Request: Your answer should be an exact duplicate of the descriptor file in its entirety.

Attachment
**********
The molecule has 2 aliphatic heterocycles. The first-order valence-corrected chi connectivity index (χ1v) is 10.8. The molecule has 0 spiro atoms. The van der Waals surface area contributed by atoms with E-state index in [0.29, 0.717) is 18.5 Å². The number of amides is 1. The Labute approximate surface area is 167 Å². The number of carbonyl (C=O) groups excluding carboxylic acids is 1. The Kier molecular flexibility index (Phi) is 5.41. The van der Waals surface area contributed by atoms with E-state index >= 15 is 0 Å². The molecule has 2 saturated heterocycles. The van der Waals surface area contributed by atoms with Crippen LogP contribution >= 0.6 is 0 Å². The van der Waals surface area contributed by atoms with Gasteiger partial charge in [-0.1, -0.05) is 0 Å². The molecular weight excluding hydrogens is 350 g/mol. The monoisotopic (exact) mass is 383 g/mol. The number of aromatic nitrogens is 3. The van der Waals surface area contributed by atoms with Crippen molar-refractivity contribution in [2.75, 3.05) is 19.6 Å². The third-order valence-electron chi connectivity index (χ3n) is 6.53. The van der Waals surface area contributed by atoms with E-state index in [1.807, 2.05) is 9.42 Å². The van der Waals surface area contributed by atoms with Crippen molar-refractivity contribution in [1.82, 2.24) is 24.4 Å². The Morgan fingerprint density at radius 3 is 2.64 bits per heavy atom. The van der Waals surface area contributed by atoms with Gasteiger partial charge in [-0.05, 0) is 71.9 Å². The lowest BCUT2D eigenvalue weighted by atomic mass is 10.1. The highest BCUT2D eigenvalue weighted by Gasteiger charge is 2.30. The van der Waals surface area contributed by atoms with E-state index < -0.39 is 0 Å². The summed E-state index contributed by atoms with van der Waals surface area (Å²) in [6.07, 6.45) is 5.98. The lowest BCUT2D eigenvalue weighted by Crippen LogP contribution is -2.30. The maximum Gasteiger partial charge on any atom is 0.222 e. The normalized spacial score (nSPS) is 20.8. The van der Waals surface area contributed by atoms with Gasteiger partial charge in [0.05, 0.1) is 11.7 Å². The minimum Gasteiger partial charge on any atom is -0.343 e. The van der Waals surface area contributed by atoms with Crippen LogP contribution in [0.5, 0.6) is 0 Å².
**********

The molecule has 2 aliphatic heterocycles. The first-order valence-corrected chi connectivity index (χ1v) is 10.8. The molecule has 0 spiro atoms. The van der Waals surface area contributed by atoms with E-state index in [0.29, 0.717) is 18.5 Å². The number of amides is 1. The Labute approximate surface area is 167 Å². The number of carbonyl (C=O) groups excluding carboxylic acids is 1. The Kier molecular flexibility index (Phi) is 5.41. The van der Waals surface area contributed by atoms with E-state index >= 15 is 0 Å². The molecule has 2 saturated heterocycles. The van der Waals surface area contributed by atoms with Crippen LogP contribution >= 0.6 is 0 Å². The van der Waals surface area contributed by atoms with Gasteiger partial charge in [-0.1, -0.05) is 0 Å². The molecular weight excluding hydrogens is 350 g/mol. The monoisotopic (exact) mass is 383 g/mol. The number of aromatic nitrogens is 3. The van der Waals surface area contributed by atoms with Crippen molar-refractivity contribution in [2.75, 3.05) is 19.6 Å². The third-order valence-electron chi connectivity index (χ3n) is 6.53. The van der Waals surface area contributed by atoms with E-state index in [1.807, 2.05) is 9.42 Å². The van der Waals surface area contributed by atoms with Crippen molar-refractivity contribution in [1.82, 2.24) is 24.4 Å². The Morgan fingerprint density at radius 3 is 2.64 bits per heavy atom. The van der Waals surface area contributed by atoms with Gasteiger partial charge in [-0.05, 0) is 71.9 Å². The lowest BCUT2D eigenvalue weighted by atomic mass is 10.1. The highest BCUT2D eigenvalue weighted by Gasteiger charge is 2.30. The van der Waals surface area contributed by atoms with E-state index < -0.39 is 0 Å². The summed E-state index contributed by atoms with van der Waals surface area (Å²) in [6.07, 6.45) is 5.98. The lowest BCUT2D eigenvalue weighted by Crippen LogP contribution is -2.30. The maximum Gasteiger partial charge on any atom is 0.222 e. The normalized spacial score (nSPS) is 20.8. The van der Waals surface area contributed by atoms with Gasteiger partial charge in [0.05, 0.1) is 11.7 Å². The minimum Gasteiger partial charge on any atom is -0.343 e. The van der Waals surface area contributed by atoms with Crippen LogP contribution in [0.5, 0.6) is 0 Å².